Verge (XVG) Pumps (and Dumps) on Bithumb Listing

Justine Pope

Even though the cryptocurrency markets are still in a bearish trend, some altcoins have been seeing upwards price movement. As bitcoin’s USD price has stabilized over the past week, some analysts are suggesting that altcoins could start seeing some much-needed price action. One example is Verge (XVG).

Originally called DogeCoinDark, XVG was recently awarded listing on Bithumb. Bithumb is the third largest exchange by volume, racking up 415,000 BTC (or approximately $1.6 billion) in 24-hour trading volume. This listing is the only market for XVG/KRW, meaning that users of the South Korean exchange Bithumb will be able to buy XVG with their KRW for the first time. Verge is already listed on Bitfinex, Binance, and Bittrex, but this Bithumb listing gives even more people access to XVG.

Bithumb tweeted about the Verge listing at 6:05 PM on November 28, 2018:

Data from CryptoCompare shows that this listing has given Verge a turbulent week.  Before the announcement, XVG’s price was consolidating around $0.006. The price started climbing up, and once the listing was live, jumped all the way up to $0.010, for a gain of 67%. The hype quickly died off, and after a small double top, the price tumbled down to $0.0073, for a drawdown of 27%.

hour_CryptoCompare_Index_XVG_USD_337_11543583205413.pngFrom: CryptoCompare

Like most cryptocurrencies, 2018 has not been fun for Verge. Before the 2017 bull run, XVG’s price was consistently around $0.007, until its privacy features started gaining attention in cryptocurrency circles. Then, infamous cryptocurrency promoter John McAfee started tweeting about XVG, and Verge began its rapid ascent in price.

XVG saw an enormous surge all the way up to $0.24, but since the bear market started, it’s crashed all the way back down to its 2017 levels around $0.007. Despite this, Verge has kept its footing and remains the 46th largest cryptocurrency by market cap, with a valuation of $112.5 million.

day_CryptoCompare_Index_XVG_USD_366_11543583698403.pngFrom: CryptoCompare

JPMorgan Pays $2.5 Million for Overcharging Cryptocurrency Fees

JPMorgan Chase has reportedly agreed to pay $2.5 million to settle a class-action lawsuit filed against the financial institution in 2018, over it allegedly overcharging customers who were buying cryptocurrencies with Chase credit cards.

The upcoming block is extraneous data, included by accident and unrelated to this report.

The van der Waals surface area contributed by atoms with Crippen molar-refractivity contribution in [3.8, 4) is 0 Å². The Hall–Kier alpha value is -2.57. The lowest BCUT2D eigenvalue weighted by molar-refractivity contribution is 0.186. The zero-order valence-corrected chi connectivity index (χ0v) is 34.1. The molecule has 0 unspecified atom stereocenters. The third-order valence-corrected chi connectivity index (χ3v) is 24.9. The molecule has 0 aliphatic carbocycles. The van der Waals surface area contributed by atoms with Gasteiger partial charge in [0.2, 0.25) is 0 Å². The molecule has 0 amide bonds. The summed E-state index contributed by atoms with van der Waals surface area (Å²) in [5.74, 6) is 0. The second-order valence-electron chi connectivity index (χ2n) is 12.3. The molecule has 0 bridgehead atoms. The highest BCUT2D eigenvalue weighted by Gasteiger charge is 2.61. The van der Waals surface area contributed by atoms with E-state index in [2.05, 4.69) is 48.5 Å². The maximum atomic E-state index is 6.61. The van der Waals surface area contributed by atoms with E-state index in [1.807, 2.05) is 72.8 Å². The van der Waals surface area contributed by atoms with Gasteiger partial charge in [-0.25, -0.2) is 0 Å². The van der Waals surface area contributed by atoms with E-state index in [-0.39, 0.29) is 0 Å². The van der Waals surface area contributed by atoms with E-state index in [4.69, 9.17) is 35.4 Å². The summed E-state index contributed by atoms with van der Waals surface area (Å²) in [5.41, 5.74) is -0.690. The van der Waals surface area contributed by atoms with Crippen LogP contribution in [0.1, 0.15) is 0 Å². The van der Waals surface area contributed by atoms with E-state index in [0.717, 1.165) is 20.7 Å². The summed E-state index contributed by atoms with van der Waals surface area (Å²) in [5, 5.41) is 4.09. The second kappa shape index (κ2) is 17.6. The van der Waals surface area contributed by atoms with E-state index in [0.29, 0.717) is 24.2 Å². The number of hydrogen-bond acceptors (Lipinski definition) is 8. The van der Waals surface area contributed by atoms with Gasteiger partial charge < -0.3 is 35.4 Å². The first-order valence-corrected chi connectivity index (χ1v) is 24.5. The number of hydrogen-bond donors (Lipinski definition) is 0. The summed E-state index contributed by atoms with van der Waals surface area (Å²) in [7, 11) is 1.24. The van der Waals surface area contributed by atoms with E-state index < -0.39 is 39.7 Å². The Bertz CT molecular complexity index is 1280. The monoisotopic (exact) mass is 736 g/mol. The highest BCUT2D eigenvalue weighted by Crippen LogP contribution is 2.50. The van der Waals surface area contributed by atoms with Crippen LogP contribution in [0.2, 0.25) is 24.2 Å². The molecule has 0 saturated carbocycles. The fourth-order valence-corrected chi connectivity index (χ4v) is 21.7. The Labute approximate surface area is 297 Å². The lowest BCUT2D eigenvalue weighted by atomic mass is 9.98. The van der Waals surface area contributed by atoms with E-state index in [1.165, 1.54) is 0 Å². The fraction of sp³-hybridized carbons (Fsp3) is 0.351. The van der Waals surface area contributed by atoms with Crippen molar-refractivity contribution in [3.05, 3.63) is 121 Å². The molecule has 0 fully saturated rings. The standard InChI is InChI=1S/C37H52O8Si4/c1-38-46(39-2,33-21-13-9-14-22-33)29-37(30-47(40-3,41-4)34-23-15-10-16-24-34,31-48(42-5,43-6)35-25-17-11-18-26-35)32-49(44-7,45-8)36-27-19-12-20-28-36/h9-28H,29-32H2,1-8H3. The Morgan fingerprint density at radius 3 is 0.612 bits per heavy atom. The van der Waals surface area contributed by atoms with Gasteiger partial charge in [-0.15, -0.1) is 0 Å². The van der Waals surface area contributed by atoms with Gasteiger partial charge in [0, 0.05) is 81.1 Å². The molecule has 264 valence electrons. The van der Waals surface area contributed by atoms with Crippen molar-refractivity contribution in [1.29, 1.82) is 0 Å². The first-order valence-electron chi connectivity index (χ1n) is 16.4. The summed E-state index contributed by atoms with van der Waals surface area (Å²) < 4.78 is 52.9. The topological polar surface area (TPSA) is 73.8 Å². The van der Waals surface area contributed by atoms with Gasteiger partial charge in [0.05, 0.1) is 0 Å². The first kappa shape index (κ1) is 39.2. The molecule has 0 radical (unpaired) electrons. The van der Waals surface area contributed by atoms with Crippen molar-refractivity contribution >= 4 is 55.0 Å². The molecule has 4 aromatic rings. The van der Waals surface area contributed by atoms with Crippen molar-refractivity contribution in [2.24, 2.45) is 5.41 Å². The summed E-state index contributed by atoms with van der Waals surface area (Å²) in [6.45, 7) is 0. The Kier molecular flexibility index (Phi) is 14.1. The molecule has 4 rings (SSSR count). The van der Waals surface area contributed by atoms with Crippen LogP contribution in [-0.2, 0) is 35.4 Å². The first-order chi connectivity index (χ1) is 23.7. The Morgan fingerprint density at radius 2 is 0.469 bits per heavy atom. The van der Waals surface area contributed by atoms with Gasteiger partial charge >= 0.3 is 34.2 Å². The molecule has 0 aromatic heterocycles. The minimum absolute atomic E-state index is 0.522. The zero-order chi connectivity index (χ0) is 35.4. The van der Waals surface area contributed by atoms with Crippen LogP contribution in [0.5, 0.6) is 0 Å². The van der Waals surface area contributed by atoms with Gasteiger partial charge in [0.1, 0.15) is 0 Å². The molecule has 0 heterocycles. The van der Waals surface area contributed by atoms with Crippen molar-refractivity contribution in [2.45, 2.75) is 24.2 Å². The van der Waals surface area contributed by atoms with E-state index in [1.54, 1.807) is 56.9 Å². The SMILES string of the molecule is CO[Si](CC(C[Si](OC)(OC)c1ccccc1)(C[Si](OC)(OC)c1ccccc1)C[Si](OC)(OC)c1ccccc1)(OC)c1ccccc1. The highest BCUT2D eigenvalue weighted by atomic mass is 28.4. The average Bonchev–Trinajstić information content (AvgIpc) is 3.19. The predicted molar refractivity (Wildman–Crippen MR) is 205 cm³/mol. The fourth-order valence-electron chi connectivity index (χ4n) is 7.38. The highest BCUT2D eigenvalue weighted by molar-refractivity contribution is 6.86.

According to Reuters, JPMorgan Chase was overcharging users for buying cryptocurrencies as these transactions were being classified as cash advances. As part of the deal, JP Morgan did not admit to any wrongdoing to the 62,000 members of the class-action lawsuit, but a motion filed in Manhattan federal court reads the financial institution agreed to pay customers $2.5 million, noting it will see class members get “about 95% of the fees they said they were unlawfully charged.”

It adds:

.Chase has agreed to enter into this Agreement to avoid the further expense, inconvenience, and distraction of burdensome and protracted litigation, and to be completely free of any further claims that were asserted or could have been asserted in the Action.

One of the plaintiffs, Brady Tucker, reportedly claimed JPMorgan Chase violated the Truth in Lending Act since it did not inform its customers crypto purchases were being treated as cash advances. This saw them pay higher fees, which the bank then refused to refund and led to the class action lawsuit.

At the time the lawsuit was filed JPMorgan was seemingly hostile toward cryptocurrencies, with its CEO Jamie Dimon claiming bitcoin was a “fraud.” Since then, the bank has launched its own stablecoin called JPM Coin.

As CryptoGlobe reported, a report published by JPM late last month showed that using their “intrinsic value calculation,” developed by in-house analyst Nick Panigirtzoglou, bitcoin is correctly valued after the recent halving event.

Featured image by Drew Beamer on Unsplash.